Why I like old stuff.

I figured it out, and I didn't even have to pay for a counseling session to do it.

The short answer, and the one I give most people is that things were made with a much higher standard of quality, and that many of the things that i gravitate towards were even hand made, giving them an energy that new things lack.  But there is a much deeper reason, one that goes all the way back to my childhood, and that may even be true for the lovely people who read this blog.

I was having lunch with friends when the topic of antiques came up.  It was everyone else's opinion that people who collect things are simply holding onto junk that should have been thrown away long ago.  Except my house of course, and added that my stuff is different because it is cool.  Anyways, after a little more conversation I realized that they don't like old things because they grew up around antiques that they weren't allowed to touch, and that much of it was junk and not functional.  The whole moderne movement came from this very problem of too much fuss, not enough function.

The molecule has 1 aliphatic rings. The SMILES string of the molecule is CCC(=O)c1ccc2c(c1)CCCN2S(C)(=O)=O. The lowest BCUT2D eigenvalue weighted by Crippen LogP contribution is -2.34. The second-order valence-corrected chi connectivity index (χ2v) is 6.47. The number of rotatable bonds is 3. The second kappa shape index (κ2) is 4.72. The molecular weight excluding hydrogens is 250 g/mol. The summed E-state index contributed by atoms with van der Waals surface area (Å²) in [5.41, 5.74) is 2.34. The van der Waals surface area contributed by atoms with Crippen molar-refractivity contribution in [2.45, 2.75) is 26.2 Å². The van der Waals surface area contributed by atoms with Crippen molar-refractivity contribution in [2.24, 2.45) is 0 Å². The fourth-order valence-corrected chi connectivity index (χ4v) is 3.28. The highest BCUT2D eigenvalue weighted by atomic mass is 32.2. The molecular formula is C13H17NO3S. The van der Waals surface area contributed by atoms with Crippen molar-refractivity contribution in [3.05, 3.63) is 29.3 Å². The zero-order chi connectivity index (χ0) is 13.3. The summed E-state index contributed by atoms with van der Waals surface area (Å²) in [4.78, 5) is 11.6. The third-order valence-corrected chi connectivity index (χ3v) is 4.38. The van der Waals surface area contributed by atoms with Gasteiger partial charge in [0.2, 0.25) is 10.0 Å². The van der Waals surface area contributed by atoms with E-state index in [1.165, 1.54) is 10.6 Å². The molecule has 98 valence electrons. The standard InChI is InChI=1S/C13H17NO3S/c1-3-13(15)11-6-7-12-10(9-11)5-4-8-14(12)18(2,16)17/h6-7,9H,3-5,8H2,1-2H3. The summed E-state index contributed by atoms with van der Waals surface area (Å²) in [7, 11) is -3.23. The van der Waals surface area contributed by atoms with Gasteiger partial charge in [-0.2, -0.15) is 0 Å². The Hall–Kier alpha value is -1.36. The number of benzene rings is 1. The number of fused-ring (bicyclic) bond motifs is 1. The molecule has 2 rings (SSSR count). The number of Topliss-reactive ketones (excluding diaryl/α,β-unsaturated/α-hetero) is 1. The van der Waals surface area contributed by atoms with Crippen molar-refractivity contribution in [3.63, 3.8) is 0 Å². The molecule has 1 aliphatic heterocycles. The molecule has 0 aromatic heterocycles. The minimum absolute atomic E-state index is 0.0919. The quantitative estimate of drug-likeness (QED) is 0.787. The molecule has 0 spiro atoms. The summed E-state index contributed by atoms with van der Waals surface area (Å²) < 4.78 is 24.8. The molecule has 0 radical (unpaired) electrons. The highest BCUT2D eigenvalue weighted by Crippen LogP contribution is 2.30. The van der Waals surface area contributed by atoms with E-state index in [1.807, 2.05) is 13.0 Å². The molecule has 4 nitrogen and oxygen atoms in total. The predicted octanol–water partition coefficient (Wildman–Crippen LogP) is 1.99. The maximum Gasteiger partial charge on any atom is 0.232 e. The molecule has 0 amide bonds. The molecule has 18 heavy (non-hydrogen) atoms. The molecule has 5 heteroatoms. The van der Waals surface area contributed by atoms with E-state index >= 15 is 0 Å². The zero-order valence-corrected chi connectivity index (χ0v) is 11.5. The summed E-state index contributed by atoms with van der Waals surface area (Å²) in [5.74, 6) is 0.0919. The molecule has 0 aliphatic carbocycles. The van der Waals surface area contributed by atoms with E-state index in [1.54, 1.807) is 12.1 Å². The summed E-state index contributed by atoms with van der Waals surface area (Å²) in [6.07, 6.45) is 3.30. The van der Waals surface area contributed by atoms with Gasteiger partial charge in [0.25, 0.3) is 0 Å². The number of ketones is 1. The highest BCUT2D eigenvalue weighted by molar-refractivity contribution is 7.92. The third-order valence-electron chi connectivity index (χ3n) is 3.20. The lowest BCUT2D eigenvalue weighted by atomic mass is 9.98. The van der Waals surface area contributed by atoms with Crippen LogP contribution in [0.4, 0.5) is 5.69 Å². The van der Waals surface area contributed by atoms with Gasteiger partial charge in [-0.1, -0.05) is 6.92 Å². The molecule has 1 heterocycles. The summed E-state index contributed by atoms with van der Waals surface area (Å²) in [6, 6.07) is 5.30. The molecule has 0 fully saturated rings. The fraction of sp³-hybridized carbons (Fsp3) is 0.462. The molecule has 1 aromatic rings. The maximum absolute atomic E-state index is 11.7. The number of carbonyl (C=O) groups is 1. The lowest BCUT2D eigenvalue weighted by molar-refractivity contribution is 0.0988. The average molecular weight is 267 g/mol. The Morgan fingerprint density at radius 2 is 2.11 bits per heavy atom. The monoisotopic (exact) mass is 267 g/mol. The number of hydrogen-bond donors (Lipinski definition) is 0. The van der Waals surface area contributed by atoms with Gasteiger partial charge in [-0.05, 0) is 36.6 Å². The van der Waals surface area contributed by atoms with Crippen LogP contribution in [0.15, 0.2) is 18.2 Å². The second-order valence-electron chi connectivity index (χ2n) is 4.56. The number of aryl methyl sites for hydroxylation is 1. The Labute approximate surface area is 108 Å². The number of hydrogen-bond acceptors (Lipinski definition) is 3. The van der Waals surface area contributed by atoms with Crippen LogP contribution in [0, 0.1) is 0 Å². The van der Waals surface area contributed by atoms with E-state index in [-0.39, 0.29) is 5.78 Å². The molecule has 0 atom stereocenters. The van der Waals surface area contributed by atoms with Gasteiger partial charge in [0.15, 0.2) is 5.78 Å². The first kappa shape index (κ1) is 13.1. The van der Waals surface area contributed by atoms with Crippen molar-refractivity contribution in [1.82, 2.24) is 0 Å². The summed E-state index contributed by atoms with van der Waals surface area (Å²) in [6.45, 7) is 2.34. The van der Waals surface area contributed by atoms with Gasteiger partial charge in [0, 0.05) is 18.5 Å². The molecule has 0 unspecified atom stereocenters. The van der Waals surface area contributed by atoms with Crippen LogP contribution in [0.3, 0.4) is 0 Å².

When I was a kid, I watched a lot of tv.  I was also pretty close to my parents and the things that they did or said had a lot of influence on me.  My dad in particular grew up watching television while, I presume, his parents went out on the town and to parties.  Subsequently as a kid I found myself watching tv with him a lot, and with cable tv and specifically "Nick at Nite", I watched most of the shows that he watched as a kid; The Brady Bunch, The Munsters, Leave it to Beaver, and Gilligans Island were among my favorites.  Added to this interesting mix of shows that came in different shades of gray, were the commercials.  Before showing real commercials, they would often show a commercial from the era of whatever show you were watching to add to the atmosphere I suppose.